Sarracenia hybrid

10 tips for growing carnivorous plants

Read our tips for growing carnivorous plants such as Venus fly trap, pitcher plant and monkey cups.

Carnivorous plants, such as pitcher plants (Sarracenia) and Venus flytraps (Dioneaea muscipula), are unusual and fascinating plants to grow, and are especially popular with children. They are an excellent choice for a conservatory or sunny windowsill.


Find out how to make a carnivorous plant display and discover some carnivorous plants to grow.

Hardy carnivorous plants are easy to grow, as long as you follow a few simple rules. Here are our 10 tips for growing carnivorous plants.

Carnivorous plants are easy to grow, as long as you follow a few simple rules.


Choose a sunny spot

Hardy carnivorous plants like high temperatures and plenty of bright light in spring and summer, so grow them on a sunny windowsill, in a conservatory or on a sunny patio.



Keep cool in winter

Most carnivorous plants are temperate as opposed to tropical plants, so need a cool spot in winter in order to rest – otherwise, the plants will become exhausted and die. As they go dormant, some plants may die back (and the traps on a Venus fly trap may turn black and die). Place in a cool, unheated room or cool greenhouse – around 7°C is ideal – and keep the soil just moist.



Keep them moist

In the wild, hardy carnivorous plants grow in boggy ground, so their compost needs to be moist at all times during the warmer months. Sit the pot in a saucer of water, and keep it topped up. Alternatively, block drainage holes so that water cannot drain away. Keep the compost just moist during the winter rest period.



Don’t use tap water

Tap water is poisonous to carnivorous plants. Use distilled or filtered water, water from a boiled kettle that has been left to cool or, ideally, rainwater – you could leave a bucket outside to collect it or use water from a butt.



Use low-nutrient compost

Carnivorous plants grow best in a low-nutrient medium, such as peat or a specialist compost. If you would rather not use peat for environmental reasons, you could try Moorland Gold, which is derived without damage to peat bogs.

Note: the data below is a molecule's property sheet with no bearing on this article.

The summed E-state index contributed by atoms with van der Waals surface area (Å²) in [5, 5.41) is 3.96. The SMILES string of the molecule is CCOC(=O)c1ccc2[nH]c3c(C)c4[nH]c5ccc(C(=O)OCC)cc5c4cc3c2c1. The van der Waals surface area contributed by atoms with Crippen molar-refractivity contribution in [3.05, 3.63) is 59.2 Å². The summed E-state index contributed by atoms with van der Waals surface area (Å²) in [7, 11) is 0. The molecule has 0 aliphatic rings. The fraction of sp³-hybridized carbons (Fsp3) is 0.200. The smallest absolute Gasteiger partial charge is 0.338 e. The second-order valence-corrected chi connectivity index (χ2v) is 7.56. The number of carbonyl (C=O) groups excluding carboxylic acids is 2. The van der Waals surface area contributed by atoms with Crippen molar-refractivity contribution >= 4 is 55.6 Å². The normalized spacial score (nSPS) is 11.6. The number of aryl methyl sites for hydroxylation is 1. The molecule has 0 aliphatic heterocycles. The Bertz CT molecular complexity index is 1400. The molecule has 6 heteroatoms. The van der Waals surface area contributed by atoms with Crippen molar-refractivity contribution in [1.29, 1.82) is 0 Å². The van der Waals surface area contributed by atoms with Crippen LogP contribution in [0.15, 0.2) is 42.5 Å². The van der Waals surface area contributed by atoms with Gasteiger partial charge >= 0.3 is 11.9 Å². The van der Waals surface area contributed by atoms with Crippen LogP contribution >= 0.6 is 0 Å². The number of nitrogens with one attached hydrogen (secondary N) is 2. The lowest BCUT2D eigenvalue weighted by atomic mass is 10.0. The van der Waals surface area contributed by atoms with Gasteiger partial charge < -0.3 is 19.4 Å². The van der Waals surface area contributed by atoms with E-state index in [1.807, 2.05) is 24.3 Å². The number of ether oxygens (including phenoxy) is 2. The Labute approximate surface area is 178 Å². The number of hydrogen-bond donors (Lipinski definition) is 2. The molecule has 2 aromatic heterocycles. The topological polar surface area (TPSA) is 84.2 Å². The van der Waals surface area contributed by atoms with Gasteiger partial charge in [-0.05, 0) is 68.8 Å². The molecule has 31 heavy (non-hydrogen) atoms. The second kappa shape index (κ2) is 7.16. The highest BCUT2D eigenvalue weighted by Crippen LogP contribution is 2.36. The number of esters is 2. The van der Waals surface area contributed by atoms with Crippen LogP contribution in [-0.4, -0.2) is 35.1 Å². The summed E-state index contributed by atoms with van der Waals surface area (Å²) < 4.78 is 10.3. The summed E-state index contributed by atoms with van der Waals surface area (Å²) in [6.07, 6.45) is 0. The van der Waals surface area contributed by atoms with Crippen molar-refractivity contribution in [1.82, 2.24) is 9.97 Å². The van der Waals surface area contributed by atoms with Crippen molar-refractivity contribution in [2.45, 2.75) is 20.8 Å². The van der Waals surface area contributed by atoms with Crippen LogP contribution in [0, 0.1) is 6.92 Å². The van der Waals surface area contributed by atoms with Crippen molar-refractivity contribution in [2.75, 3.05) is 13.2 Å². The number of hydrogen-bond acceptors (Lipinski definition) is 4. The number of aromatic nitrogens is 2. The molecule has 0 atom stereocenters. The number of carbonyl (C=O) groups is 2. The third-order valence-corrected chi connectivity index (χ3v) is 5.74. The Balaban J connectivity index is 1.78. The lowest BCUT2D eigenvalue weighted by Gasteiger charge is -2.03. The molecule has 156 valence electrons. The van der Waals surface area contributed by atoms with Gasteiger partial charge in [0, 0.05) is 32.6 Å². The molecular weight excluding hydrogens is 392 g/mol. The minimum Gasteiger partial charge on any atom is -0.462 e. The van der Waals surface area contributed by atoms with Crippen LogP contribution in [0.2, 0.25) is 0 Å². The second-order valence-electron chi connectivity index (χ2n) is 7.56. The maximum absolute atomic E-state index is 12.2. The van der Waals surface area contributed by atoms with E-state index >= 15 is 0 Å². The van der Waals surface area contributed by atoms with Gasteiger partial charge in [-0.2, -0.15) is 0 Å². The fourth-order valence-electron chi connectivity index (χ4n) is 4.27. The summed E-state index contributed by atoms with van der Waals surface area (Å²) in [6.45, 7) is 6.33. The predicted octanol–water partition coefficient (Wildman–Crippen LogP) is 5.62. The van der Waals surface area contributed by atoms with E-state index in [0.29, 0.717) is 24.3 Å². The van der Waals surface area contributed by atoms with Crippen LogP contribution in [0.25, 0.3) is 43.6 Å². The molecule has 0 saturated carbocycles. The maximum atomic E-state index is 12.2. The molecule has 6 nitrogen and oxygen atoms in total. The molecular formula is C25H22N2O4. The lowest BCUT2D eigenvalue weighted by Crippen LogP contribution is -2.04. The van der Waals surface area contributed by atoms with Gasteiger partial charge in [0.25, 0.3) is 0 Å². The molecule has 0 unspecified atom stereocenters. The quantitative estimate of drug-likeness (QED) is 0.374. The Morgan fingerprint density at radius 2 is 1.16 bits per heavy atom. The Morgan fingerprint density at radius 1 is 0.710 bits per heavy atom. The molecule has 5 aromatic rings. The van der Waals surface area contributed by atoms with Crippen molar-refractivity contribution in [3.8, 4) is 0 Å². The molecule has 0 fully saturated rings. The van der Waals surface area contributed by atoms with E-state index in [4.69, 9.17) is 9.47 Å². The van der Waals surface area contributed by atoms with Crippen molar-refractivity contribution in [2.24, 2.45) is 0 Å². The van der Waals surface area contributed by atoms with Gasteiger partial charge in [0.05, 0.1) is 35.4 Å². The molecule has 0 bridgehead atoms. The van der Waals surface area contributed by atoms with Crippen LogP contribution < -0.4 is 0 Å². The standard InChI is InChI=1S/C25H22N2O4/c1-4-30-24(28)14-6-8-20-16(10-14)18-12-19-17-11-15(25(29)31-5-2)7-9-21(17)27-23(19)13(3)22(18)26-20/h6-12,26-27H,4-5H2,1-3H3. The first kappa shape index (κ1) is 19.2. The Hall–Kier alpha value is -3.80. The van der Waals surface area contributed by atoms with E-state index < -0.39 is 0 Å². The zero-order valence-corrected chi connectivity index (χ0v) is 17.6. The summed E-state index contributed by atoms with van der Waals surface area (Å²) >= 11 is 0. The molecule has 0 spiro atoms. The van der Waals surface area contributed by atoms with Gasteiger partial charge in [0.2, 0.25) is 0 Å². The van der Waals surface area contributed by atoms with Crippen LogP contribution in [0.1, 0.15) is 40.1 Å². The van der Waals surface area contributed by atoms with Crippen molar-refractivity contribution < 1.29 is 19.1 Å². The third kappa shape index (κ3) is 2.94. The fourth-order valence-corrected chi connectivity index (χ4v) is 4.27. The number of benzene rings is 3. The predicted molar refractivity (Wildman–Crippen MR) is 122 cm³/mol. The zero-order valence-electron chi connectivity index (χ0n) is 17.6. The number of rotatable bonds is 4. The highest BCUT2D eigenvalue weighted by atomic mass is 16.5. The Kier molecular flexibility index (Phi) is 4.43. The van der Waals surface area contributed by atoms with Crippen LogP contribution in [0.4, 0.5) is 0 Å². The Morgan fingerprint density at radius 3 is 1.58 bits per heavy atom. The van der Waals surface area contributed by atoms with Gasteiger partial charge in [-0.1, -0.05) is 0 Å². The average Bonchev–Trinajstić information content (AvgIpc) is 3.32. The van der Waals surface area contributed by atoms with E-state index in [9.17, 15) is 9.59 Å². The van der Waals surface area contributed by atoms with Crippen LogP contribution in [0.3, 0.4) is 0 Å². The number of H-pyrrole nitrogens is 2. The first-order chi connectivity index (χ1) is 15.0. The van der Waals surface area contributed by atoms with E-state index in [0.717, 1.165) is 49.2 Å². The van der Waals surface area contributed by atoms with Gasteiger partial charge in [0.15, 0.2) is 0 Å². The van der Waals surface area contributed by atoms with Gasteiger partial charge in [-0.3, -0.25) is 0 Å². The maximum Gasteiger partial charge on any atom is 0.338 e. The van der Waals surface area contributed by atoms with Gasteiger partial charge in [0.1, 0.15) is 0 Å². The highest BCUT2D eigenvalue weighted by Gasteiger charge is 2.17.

Don’t feed with insects

Don’t feel you have to ‘feed’ your plant with insects – if it’s outside it will catch its own, and even indoors, there should be insects that it can feed on. If you have no insects in your home, put it outside for a few days every so often in summer so that it can catch its own.



Don’t fertilise

There’s no need to use fertiliser on your carnivorous plants – they get all the nutrients they need from the insects that they catch.



Don’t tease your plants

If the traps on your Venus flytrap are no longer closing, it may be because curious fingers have poked at your plant too often. Each trap only closes around five times in its lifetime, so resist provoking your plant.




Cut off the dead flowers with scissors – and in the case of Venus flytraps, cut off the dead traps if they go black – this often happens in autumn and winter.



Watch out for pests

Carnivorous plants are, surprisingly, not able to deal with greenfly, so use traps or biological controls. Carnivorous plants can also be susceptible to red spider mite, which thrives in hot, dry conditions. Improve air circulation in the greenhouse and boost levels of humidity by standing bowls of water on the benches between plants. If you are growing lots of plants, you could try releasing the predatory mite, Phytoseiulus persimilis on to your plants.